Wednesday , April 14 2021

Chinese scientist began to give alarm with second genetically generated pregnancy



Voice of America Report

Chinese researcher He Jiankui criticized his recent collaborations in the creation of two genetically engineered twins, and on Wednesday he alarmed the scientific community to announce a second pregnancy.

The 34-year-old associate professor of southern Shenzhen revealed a new pregnancy in his first public statement on a controversial project at an international conference in Hong Kong.

Replacing the DNA before or at the moment of conception is a controversial issue because changes may be hereditary or may cause damage to other genes. This application is prohibited except for laboratory research in some countries including the United States.

Experts said the study is not ethical and unscientific.

I defended the work of two twins born earlier this month claiming they changed DNA to try to immunize against the AIDS virus.

"They need this protection because there is no vaccine available," he criticized.

But the scientific community condemns the experiment and investigates the situation of universities and government groups.

The second possible pregnancy is at a very early stage and takes more time to check if it can continue.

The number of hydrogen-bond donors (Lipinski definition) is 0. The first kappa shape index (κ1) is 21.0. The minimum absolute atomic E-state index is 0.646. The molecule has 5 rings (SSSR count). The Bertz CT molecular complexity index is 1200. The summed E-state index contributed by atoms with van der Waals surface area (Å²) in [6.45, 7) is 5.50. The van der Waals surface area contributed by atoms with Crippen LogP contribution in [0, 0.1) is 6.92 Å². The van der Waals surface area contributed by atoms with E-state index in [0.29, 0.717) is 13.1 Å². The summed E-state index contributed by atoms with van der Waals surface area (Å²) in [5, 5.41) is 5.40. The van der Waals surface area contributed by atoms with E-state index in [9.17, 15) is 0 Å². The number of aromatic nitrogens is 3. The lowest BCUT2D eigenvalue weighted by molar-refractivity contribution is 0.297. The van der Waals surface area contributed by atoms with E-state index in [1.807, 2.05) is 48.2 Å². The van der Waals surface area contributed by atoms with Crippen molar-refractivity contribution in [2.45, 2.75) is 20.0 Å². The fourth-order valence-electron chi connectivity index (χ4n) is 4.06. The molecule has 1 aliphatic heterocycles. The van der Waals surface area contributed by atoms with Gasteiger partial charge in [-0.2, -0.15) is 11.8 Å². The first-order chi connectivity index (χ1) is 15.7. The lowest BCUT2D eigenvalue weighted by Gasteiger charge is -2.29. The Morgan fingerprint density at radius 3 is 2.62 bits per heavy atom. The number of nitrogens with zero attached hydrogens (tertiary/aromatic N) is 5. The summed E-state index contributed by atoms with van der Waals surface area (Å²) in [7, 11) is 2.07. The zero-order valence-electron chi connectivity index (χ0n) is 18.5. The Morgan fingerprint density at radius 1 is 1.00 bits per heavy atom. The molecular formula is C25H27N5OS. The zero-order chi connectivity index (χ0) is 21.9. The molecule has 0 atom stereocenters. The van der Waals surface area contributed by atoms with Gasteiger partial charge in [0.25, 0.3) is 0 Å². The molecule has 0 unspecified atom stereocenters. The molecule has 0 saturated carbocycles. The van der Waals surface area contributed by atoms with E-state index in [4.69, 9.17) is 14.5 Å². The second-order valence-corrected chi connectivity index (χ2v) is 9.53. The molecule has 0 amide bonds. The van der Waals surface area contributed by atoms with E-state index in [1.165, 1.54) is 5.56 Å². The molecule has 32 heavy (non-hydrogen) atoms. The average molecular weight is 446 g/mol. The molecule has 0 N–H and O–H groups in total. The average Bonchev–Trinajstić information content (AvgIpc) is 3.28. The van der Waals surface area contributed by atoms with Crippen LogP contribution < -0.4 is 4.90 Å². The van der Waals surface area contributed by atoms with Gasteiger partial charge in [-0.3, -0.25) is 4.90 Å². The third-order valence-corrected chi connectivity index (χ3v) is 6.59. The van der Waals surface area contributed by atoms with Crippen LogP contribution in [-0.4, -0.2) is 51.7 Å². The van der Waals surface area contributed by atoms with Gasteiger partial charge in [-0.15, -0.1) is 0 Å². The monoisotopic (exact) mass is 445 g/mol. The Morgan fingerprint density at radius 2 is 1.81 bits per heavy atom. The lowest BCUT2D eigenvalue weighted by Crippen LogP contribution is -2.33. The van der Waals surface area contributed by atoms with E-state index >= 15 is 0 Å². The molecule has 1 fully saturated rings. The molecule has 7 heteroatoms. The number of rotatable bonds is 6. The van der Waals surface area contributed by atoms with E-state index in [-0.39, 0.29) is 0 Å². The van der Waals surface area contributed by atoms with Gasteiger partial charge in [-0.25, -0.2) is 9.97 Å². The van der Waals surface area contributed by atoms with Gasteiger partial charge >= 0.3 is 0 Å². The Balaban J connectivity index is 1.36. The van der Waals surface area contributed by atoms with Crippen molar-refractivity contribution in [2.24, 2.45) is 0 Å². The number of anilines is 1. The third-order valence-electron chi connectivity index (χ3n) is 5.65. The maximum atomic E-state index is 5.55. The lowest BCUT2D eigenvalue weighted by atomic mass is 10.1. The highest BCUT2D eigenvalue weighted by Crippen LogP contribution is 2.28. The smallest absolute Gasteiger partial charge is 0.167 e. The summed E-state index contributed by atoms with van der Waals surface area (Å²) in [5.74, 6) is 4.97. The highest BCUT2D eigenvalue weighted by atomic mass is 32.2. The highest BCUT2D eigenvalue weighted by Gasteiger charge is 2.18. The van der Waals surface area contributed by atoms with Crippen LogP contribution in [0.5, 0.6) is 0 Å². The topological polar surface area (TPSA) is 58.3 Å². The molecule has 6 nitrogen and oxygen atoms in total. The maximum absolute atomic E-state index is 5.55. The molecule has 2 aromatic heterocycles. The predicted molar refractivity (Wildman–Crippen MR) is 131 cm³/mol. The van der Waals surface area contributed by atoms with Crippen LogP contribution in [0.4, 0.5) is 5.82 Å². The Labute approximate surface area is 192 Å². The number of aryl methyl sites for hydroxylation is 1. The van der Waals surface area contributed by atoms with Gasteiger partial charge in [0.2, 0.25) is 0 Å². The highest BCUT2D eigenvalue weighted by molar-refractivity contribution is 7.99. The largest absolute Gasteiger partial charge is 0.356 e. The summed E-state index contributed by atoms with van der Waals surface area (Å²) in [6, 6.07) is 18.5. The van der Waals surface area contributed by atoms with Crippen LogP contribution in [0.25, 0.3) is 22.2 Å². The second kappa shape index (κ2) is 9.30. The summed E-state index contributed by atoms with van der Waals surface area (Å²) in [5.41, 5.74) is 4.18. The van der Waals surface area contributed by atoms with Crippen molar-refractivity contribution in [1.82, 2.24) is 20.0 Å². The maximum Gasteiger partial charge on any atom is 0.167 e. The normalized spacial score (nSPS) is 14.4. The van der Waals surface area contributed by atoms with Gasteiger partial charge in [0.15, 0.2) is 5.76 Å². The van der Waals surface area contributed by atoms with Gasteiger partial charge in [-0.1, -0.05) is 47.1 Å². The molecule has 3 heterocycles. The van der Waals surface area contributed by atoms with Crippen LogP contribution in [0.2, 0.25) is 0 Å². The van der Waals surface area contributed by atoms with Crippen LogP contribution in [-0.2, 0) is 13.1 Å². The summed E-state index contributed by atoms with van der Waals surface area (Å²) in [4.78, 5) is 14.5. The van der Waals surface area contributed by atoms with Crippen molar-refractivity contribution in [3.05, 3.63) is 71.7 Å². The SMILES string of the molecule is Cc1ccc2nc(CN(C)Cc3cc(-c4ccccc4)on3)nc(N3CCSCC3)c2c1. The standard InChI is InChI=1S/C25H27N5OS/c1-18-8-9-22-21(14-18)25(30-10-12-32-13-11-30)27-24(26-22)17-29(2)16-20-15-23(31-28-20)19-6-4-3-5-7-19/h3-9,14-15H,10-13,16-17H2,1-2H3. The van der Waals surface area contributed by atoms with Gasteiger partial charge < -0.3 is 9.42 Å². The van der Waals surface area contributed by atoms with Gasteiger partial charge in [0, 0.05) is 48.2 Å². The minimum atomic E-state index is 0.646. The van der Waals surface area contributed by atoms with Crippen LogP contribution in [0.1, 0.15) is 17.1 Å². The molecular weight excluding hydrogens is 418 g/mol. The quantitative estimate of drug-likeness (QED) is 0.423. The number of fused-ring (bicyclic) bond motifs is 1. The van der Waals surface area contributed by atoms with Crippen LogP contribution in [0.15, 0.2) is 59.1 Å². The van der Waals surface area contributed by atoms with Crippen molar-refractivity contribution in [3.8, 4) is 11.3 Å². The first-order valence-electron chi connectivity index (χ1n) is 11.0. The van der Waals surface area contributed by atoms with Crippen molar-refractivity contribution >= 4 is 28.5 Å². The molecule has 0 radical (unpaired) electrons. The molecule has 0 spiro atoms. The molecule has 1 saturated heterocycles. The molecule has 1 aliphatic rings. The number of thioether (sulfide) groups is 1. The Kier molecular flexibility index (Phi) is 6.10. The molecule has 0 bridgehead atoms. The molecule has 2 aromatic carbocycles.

The second possible pregnancy is at a very early stage, Jiankui said at a conference in Hong Kong on Wednesday (November 28th).
The second possible pregnancy is at a very early stage, Jiankui said at a conference in Hong Kong on Wednesday (November 28th).
Criticism rains and investigating China

Leading scientists say they are increasingly concerned about this.

The director of the conference he attended described the experiment as çab irresponsible DNA and said the scientific community had failed in its plan to self-regulate and to avoid attempts to change the DNA.

She argues that, first, she chose HIV instead of a deadly congenital disease to test for genetic pressure and insisted that the girls could benefit. But his colleagues did not seem satisfied.

Bilim It's a really unacceptable development, olan said Jennifer Doudna, a scientist from the University of California-Berkeley and one of the inventors of the CRISPR gene editing tool.


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